const previous =
          index === blogEdges.length - 1 ? null : blogEdges[index + 1].node;
        const next = index === 0 ? null : blogEdges[index - 1].node;

        createPage({
          path: `/posts/${edge.node.frontmatter.slug}`,
          component: path.resolve("./src/layouts/Post.js"),
          context: {
            slug: edge.node.frontmatter.slug,
            previous,
            next
          }
        });
      });

      _.each(pageEdges, (edge, index) => {
        createPage({
          path: `/${edge.node.frontmatter.slug}`,
          component: path.resolve("./src/layouts/Page.js"),
          context: {
            slug: edge.node.frontmatter.slug
          }
        });
      });

      resolve();
    });
  });
};

Dependencies

The first thing you will notice is the dependencies at the top of the file. If you don’t already have lodash and bluebird, you will have to add them via npm install:

npm install -s lodash bluebird

However, path comes from Node directly, so you don’t need to add that. One thing to keep in mind is that this file is a set of instructions for Gatsby’s node environment.

onCreateNode

exports.onCreateNode = ({ node, actions, getNode }) => {
  const { createNodeField } = actions;

  if (_.get(node, "internal.type") === `MarkdownRemark`) {
    // Get the parent node
    const parent = getNode(_.get(node, "parent"));

    createNodeField({
      node,
      name: "collection",
      value: _.get(parent, "sourceInstanceName")
    });
  }
};

What this does is go through our files, and if there was a name specified in gatsby-config, we add that as a field to our content. So, now when we specified name: 'pages', that will be available to us on each of our nodes.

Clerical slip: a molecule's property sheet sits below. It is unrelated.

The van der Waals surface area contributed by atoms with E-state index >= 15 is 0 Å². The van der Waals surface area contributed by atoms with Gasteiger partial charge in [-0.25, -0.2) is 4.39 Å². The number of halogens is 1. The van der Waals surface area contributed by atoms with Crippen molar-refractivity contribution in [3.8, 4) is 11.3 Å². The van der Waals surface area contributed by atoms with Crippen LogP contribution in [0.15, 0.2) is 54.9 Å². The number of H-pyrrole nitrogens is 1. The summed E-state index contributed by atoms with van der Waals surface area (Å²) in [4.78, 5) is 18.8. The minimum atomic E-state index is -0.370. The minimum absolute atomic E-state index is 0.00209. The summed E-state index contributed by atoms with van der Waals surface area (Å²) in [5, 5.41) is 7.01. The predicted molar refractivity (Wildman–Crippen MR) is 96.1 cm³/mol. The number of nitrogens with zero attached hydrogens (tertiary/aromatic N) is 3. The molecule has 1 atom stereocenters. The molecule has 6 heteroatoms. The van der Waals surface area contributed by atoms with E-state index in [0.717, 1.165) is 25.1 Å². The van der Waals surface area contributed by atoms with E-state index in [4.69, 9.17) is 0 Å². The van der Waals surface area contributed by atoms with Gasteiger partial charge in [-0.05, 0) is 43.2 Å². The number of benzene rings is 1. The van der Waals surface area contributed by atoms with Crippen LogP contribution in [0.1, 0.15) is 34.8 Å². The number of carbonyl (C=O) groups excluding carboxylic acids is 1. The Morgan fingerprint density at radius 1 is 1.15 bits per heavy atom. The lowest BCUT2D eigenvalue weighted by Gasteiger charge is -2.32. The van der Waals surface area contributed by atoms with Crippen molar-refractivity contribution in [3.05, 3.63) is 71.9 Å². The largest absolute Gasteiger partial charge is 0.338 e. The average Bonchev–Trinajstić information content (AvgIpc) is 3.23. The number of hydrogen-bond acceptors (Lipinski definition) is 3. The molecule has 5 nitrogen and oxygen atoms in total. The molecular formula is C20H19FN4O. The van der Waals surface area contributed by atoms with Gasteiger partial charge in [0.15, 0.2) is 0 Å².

I’m not sure why Gatsby makes you bend over backwards to add this (that’s what sourceInstanceName is, so it’s already known), but for now we need to manually add this metadata to each file.

createPages

Finally, we will create the pages. Basically, what we will do is:

  • Go through all the files that we know about
  • Split them up by their name
  • Associate each content type with an appropriate template, and supply context information when necessary

This also takes place in the gatsby-node.js file, so it is right under the onCreateNode function that we already have.

Going through all the Markdown files

exports.createPages = ({ graphql, actions }) => {
  const { createPage } = actions;

  return new Promise((resolve, reject) => {
    graphql(`
      {
        allMarkdownRemark(
          sort: { fields: [frontmatter___date], order: DESC }
          limit: 1000
        ) {
          edges {
            node {
              fields {
                collection
              }
              frontmatter {
                slug
                title
              }
            }
          }
        }
      }
    `).then(results => {

So what we’re doing here is using GraphQL, we’re going through all of our Markdown files and gathering information about each file.

Because of what we did in onCreateNode our markdown files now have a field called collection (which corresponds to the name in our config).

node {
  fields {
    collection
  }